5. When should a food processing plant partner with a third-party inspection service?

Kye Luker: I think everyone involved in food manufacturing understands the nature of mechanical operations and that eventually something is going to break or fail or go wrong that is going to cause a problem. Creating relationships with good vendors that can support you when things go awry is beneficial even if the need or frequency is not substantial. It is like a fire extinguisher; you hope to never use third-party inspection, but it's best to have it available, know where it's at and maintain it just in case.
Third-party inspection is not a replacement for your own in-line detection. It is just different. It is a service that can slow the inspection process down to gain detection levels that otherwise are not achievable or repeatable in a manufacturing setting. This service is also provided by personnel who are focused daily on inspection tasks alone.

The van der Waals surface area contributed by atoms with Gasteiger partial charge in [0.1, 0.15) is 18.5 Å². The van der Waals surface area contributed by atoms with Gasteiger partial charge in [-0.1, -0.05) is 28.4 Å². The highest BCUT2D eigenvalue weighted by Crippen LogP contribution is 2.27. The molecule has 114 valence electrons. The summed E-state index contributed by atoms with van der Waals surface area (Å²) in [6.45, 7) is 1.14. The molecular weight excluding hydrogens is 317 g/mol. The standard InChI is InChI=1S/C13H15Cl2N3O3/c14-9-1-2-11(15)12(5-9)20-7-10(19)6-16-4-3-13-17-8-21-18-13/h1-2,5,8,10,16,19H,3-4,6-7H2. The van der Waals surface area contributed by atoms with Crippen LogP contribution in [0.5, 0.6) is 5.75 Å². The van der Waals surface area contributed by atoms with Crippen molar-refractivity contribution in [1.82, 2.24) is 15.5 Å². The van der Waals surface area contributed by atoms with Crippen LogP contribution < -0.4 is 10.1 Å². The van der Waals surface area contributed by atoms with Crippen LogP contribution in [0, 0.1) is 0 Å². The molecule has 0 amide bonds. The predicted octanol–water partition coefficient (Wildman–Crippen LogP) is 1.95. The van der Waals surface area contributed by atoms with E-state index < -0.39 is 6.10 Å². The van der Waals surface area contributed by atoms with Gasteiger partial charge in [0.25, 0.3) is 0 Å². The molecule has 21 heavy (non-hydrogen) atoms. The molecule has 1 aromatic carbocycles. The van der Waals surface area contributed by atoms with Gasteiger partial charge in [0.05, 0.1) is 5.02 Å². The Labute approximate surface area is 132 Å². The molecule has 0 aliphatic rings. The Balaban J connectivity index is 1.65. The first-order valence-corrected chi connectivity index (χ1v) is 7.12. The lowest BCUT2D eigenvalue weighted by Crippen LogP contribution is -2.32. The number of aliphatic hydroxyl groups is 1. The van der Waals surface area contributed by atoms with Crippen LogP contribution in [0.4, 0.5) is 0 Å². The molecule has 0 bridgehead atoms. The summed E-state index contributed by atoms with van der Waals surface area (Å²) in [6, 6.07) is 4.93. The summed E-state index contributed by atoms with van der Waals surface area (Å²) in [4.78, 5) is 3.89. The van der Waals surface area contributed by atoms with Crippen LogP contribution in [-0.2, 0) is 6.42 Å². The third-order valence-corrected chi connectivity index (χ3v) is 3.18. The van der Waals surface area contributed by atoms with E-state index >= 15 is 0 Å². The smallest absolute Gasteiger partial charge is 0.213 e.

Taylor Lewis: Third-party inspection services can help plant management make confident and accurate decisions around inspecting finished goods to determine their suitability to enter commerce. Third-party inspection processes are optimized to see the smallest level of foreign material inclusion in the most efficient manner. At the company where I work, we don’t even need to remove product from its packaging to inspect product, reducing packaging cost for our customers, increasing the speed that we can inspect, eliminating the possibility of unintentional inclusion of packaging in products inspected, preventing temperature abuse of inspected product and eliminating the need to unpackage ready-to-eat product where it can potentially encounter additional microbiological hazards. Third-party inspection services are not a substitute for an adequate in-line inspection system for food processors. The flexibility that a third-party service provides allows machines to be run at speeds to optimize detection levels at the sacrifice of line speeds needed to achieve profitable production in-house.